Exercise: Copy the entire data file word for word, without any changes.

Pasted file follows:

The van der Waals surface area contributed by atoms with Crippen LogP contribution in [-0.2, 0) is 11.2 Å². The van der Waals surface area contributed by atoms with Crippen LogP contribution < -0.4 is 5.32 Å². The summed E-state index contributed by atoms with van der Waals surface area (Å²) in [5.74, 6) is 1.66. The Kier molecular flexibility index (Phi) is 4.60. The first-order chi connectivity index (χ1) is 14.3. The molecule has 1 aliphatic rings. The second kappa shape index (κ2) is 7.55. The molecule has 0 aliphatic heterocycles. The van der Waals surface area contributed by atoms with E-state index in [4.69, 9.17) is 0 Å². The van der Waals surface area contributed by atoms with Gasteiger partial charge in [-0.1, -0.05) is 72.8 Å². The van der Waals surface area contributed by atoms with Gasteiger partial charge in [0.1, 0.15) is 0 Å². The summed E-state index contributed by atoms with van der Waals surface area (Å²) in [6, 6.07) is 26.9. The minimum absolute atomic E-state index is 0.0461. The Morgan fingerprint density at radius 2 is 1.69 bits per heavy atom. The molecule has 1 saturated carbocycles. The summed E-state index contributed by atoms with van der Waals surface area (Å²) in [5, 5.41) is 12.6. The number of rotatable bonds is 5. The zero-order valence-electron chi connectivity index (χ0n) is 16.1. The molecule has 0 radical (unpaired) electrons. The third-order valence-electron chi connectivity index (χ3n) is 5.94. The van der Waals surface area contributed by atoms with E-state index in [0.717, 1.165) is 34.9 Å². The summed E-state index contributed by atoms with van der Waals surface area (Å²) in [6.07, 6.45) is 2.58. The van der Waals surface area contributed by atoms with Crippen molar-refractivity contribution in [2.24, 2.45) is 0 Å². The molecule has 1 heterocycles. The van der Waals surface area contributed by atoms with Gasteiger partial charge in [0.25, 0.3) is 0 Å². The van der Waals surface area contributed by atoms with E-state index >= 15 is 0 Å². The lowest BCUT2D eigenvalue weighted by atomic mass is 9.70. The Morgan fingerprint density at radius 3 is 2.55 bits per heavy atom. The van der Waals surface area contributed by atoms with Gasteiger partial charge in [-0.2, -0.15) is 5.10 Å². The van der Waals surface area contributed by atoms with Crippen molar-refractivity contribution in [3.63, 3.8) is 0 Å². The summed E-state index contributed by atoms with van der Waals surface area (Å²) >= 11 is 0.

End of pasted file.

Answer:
The van der Waals surface area contributed by atoms with Crippen LogP contribution in [-0.2, 0) is 11.2 Å². The van der Waals surface area contributed by atoms with Crippen LogP contribution < -0.4 is 5.32 Å². The summed E-state index contributed by atoms with van der Waals surface area (Å²) in [5.74, 6) is 1.66. The Kier molecular flexibility index (Phi) is 4.60. The first-order chi connectivity index (χ1) is 14.3. The molecule has 1 aliphatic rings. The second kappa shape index (κ2) is 7.55. The molecule has 0 aliphatic heterocycles. The van der Waals surface area contributed by atoms with E-state index in [4.69, 9.17) is 0 Å². The van der Waals surface area contributed by atoms with Gasteiger partial charge in [-0.1, -0.05) is 72.8 Å². The van der Waals surface area contributed by atoms with Gasteiger partial charge in [0.1, 0.15) is 0 Å². The summed E-state index contributed by atoms with van der Waals surface area (Å²) in [6, 6.07) is 26.9. The minimum absolute atomic E-state index is 0.0461. The Morgan fingerprint density at radius 2 is 1.69 bits per heavy atom. The molecule has 1 saturated carbocycles. The summed E-state index contributed by atoms with van der Waals surface area (Å²) in [5, 5.41) is 12.6. The number of rotatable bonds is 5. The zero-order valence-electron chi connectivity index (χ0n) is 16.1. The molecule has 0 radical (unpaired) electrons. The third-order valence-electron chi connectivity index (χ3n) is 5.94. The van der Waals surface area contributed by atoms with E-state index in [0.717, 1.165) is 34.9 Å². The summed E-state index contributed by atoms with van der Waals surface area (Å²) in [6.07, 6.45) is 2.58. The van der Waals surface area contributed by atoms with Crippen molar-refractivity contribution in [2.24, 2.45) is 0 Å². The molecule has 1 heterocycles. The van der Waals surface area contributed by atoms with Gasteiger partial charge in [0.25, 0.3) is 0 Å². The van der Waals surface area contributed by atoms with E-state index >= 15 is 0 Å². The lowest BCUT2D eigenvalue weighted by atomic mass is 9.70. The Morgan fingerprint density at radius 3 is 2.55 bits per heavy atom. The van der Waals surface area contributed by atoms with Gasteiger partial charge in [-0.2, -0.15) is 5.10 Å². The van der Waals surface area contributed by atoms with Crippen molar-refractivity contribution in [3.63, 3.8) is 0 Å². The summed E-state index contributed by atoms with van der Waals surface area (Å²) >= 11 is 0.